FIG. 12 is a flowchart of the operation of the ATM-VCC manager during a reply packet receive mode; and

FIG. 13 is a block diagram of a modified embodiment of the present invention.

DETAILED DESCRIPTION

Referring now to FIG. 2, there is shown an ATM (asynchronous transfer mode)-based virtual private network (VPN) of the present invention established in a public network such as the internet for interconnecting a plurality of local area networks (LANs) 201 through 203. LANs 201, 202 and 203 are respectively attached to ATM-VPN routers 204, 205 and 206 which are connected to a public network such as the internet 207 and to an ATM network 208 which forms part of the internet 207.

The ATM network 208 is comprised of ATM switches 209, 210 and 211 respectively connected to the ATM-VPN routers 204, 205 and 206. ATM switches 209 and 210 are interconnected by a communication link 220 and ATM switches 210 and 211 are interconnected by a communication link 221. Each ATM-VPN router is identified by an assigned ATM address that is used for establishing ATM virtual channel connections through the ATM network 208 over the physical links 220 and 221. Routers 212 and 213 are respectively connected to the ATM switches 209 and 211 interconnected by a router 214 which forms part of the internet 207. An ATM virtual channel connection 222 may also be established between ATM-VPN routers 204 and 206 via ATM switch 209, routers 212, 214, 213 and ATM switch 211. Note that in each of the local area networks, IP (internet protocol) nodes are identified by an IP address unique to the virtual private network.

As shown in detail in FIG. 3, each ATM-VPN router is connected through a private network interface 301 to the associated LAN, and has access to the internet 207 through a public network interface 309 and to the ATM network 208 through an ATM network interface 312. Between the private network interface 301 and the public network interface 309 are provided a VPN packet transfer unit 302, a packet sorter 304, a tunneling unit 305 and an internet packet transfer unit 307.

Packet transfer units 302 and 307 are respectively connected to routing tables 303 and 308, and the tunneling unit 305 is connected to an address translation table 306. Further, the packet sorter 304 is connected to a connection setup table 311. Further provided is an ATM-VCC manager 310 whose functions include the resolution of ATM addresses and the establishment of ATM virtual channel connections (VCCs). ATM-VCC manager 310 is associated with various units including packet transfer unit 302, routing table 303, packet sorter 304, connection setup table 311, tunneling unit 305, address translation table 306 and the ATM network interface 312.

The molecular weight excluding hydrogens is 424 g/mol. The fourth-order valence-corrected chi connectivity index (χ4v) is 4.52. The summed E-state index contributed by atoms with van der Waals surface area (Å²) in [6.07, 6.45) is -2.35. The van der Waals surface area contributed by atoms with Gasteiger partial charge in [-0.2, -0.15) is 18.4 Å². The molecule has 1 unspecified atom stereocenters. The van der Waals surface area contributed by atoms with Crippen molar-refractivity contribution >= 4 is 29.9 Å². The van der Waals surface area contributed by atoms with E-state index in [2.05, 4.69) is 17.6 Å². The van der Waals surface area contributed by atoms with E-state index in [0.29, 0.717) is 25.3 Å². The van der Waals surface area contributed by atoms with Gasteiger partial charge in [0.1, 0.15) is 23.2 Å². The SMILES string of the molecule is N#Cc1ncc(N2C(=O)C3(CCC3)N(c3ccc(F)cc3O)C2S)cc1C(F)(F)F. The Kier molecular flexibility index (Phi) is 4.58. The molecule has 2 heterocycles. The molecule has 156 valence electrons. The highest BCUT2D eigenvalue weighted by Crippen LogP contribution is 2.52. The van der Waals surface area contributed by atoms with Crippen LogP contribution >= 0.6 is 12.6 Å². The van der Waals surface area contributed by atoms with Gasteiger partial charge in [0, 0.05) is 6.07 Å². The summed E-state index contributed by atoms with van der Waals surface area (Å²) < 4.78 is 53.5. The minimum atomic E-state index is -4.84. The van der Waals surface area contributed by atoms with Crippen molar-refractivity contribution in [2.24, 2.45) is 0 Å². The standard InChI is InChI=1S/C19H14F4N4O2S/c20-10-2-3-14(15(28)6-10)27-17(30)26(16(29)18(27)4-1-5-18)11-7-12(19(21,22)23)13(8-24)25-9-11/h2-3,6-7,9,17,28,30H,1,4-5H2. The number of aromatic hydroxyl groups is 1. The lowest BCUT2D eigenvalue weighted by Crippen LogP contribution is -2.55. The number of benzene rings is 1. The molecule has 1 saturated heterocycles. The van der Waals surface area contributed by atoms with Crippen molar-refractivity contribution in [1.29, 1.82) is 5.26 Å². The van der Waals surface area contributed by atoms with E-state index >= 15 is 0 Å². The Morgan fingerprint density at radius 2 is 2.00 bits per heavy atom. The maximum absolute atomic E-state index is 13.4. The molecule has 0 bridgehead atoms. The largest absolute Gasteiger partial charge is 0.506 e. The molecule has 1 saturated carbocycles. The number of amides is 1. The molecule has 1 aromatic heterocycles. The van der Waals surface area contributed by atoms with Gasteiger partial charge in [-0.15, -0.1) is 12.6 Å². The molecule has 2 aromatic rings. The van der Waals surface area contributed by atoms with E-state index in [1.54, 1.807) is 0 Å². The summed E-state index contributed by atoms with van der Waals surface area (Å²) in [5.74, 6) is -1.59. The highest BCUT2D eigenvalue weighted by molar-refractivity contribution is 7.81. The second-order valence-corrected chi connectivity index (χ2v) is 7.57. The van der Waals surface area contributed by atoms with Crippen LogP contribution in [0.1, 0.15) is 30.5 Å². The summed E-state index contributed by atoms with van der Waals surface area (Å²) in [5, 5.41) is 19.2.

Packet sorter 304 is also directly connected to the ATM network interface 312 for transmission and reception of IP packets over the ATM network 208. In that regard, the ATM network interface 312 provides the functions of converting an outbound packet to ATM cells and converting received ATM cells to an inbound packet.

An IP packet received from the associated LAN is a VPN IP packet that comprises an IP header containing a destination IP address, a source IP address, a destination port number and a source port number and a payload field containing the payload signal of the packet.

When the VPN packet transfer unit 302 receives a VPN IP packet from the associated LAN via the interface 301, it reads the destination IP address contained in the packet and consults the routing table 303.

As shown in FIG. 4, the routing table 303 is partitioned into a plurality of rows of entry, each being subdivided into a plurality of fields 401, 402, 403 and 404 respectively storing a destination IP address, a prefix length, a next hop IP address and an outgoing interface identifier. The higher significant bits of the destination IP address of the received packet which are specified by the prefix length field 402 are compared to the corresponding higher significant bits stored in each of the destination IP address fields 401 of the routing table for coincidence.

If a coincidence is detected in one of the entries, the VPN packet transfer unit 302 reads data from the next hop IP address field 403 and outgoing interface field 404 of that entry to determine whether or not the field 404 indicates that the outgoing interface identifier given in field 404 identifies a private network interface.

If the outgoing interface field 404 indicates that the outgoing interface is a private network interface, it is determined that the destination is an IP node of the associated LAN and the received packet is sent back to the associated LAN. Otherwise, the VPN packet transfer unit 302 forwards the received packet and the read next hop IP address to the packet sorter 304.

As shown in the flowchart of FIG. 5, the packet sorter 304 responds, at step 501, to the packet from the VPN packet transfer unit 302 by reading the destination and source IP addresses and the destination and source port numbers from the received packet and making a search through the connection setup table 311 for an entry that contains the same IP addresses and the same port numbers as those contained in the received packet (step 502), and proceeds to decision step 503.